A file photo of a courier for the food delivery service Getir, as he prepares to deliver an order in Barcelona, Spain, on Saturday, Feb. 12, 2022. (Image: Angel Garcia/Bloomberg via Getty Images)P
aris, France: Prathamesh Jathar is one of many brightly dressed riders zipping through the streets of Berlin, dropping off groceries just minutes after the orders come in.
The 25-year-old Master's student from Mumbai could be a poster-child for the multibillion-dollar "quick commerce" sector, but instead he symbolises the malaise.
"Working conditions are terrible," he said, complaining that his employer, Turkish start-up Getir, fails to supply safety equipment or managerial support and did not tolerate unionisation—claims the firm denies.
Worker discontent, a drop-off in investment and reduced demand all suggest a hard landing from the stellar growth of the pandemic era.
Millions turned to grocery delivery firms during pandemic lockdowns, and the firms gobbled up billions in venture capital and other investment.
But Getir recently announced "with a heavy heart" it was letting go 14 percent of its global workforce—several thousand staff.
German-based outfit Gorillas fired 300 people, with its boss in France, Pierre Guionin, telling AFP it was a necessary step "to be stronger and more profitable in the long term".
The path to profitability, though, is beset by potential pitfalls.
"Some of these companies raised too much money and the valuations at which they raised make absolutely no sense," said Hendrik Laubscher, an analyst at Blue Cape Ventures in South Africa.
Getir achieved a valuation of almost $12 billion earlier this year, US start-up Gopuff was valued at $15 billion.
But rising inflation and slowing economic growth have sent investors fleeing from riskier tech investments and left many consumers facing a cost of living crisis.
Smaller firms like Fridge No More and Buyk have gone to the wall, and analysts say some of the remaining platforms have burnt through cash in pursuit of customers and could face a tricky future.
The rapid growth in customer numbers seems likely to end—almost one quarter of Europeans using ultra-fast delivery intend to reduce or end their use of such apps, according to a recent survey by McKinsey consulting firm.
As competition intensifies and firms look for margins, online message boards are abuzz with complaints from staff with all the main platforms, and workers collectives have begun to spring up.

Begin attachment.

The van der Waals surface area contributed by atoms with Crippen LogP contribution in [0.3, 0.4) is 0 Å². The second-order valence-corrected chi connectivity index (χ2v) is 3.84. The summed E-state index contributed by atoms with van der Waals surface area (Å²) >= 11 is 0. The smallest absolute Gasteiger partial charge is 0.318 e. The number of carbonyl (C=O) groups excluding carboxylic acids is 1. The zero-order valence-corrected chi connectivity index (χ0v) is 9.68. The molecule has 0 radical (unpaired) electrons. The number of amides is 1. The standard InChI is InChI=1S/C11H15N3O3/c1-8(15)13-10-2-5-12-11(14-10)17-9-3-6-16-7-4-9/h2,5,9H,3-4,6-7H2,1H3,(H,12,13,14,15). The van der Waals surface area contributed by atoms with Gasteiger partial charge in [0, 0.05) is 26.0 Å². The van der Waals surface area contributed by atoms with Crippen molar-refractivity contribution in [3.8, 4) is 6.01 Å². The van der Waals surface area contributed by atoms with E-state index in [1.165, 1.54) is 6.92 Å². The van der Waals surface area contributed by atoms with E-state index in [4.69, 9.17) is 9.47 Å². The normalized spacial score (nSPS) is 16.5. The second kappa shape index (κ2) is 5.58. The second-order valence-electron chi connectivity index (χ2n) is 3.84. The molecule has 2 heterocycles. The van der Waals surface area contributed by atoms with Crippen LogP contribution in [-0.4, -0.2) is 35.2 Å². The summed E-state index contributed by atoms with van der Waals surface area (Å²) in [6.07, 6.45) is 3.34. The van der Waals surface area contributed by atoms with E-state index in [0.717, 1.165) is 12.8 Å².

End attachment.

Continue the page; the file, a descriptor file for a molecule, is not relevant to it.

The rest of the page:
Prathamesh Jahar said the way he was treated amounted to exploitation. Other Getir workers in Berlin said they had similar experiences.
"We reject all allegations," a Getir spokesman told AFP, listing all the equipment and support it offers workers.
He also rebuffed the anti-union label, saying: "The opposite is true: Getir Germany supports the efforts of employees to form a works council."
Getir and Gorillas have made a point of offering workers contracts and moving away from the casual labour associated with the gig economy.
Another difficulty that has beset the industry is a backlash against so-called dark stores— the city centre warehouses the firms use as delivery hubs.
The companies were able to buy shops cheaply during the pandemic but the prospect of shuttered warehouses taking over shopping streets has gone down badly with local authorities in the United States and Europe.
The industry is looking for solutions.
Gopuff, for example, has started to open some of its hubs to shoppers in New York.
So the combative start-ups have essentially become the thing they wanted to destroy.
"If they are just a convenience store that delivers, what is the difference," said Insider Intelligence analyst Blake Droesch.
Also several firms have started to make deals with large supermarket chains, embedding themselves further into the existing ecosystem.
Analysts and industry figures reckon there is definitely a future for the business.
"The way people get ahead is by offering faster delivery," said Droesch, describing himself as "bullish".
"That is how Amazon got where it is now, they figured out ways to get people products they needed way faster than the other guys."
But some of the claims of disruption and revolution were "marketing gimmicks", said Laubscher, and the future was likely to be slower and less dramatic than promised.
"I don't think it really matters if you get the item delivered in 10 to 20 minutes," he said, describing 60 minutes as perfectly adequate.
Bearing out his analysis, South Korean firm Coupang has nine million customers and runs a profitable business operating a same-day service.
With bigger baskets and smaller promises, Coupang's strategy could show the way for its more unruly Western cousins.
"I can't imagine my life without Coupang anymore," said 35-year-old Lee Seung-yeon, an office worker from Seoul.
"I don't have to walk back home with heavy groceries and it's cheaper."
By Joseph Boyle and Corentin Dautreppe with Glenn Chapman in San Francisco, Thomas Urbain in New York and Cat Barton in Seoul
© Agence France-Presse
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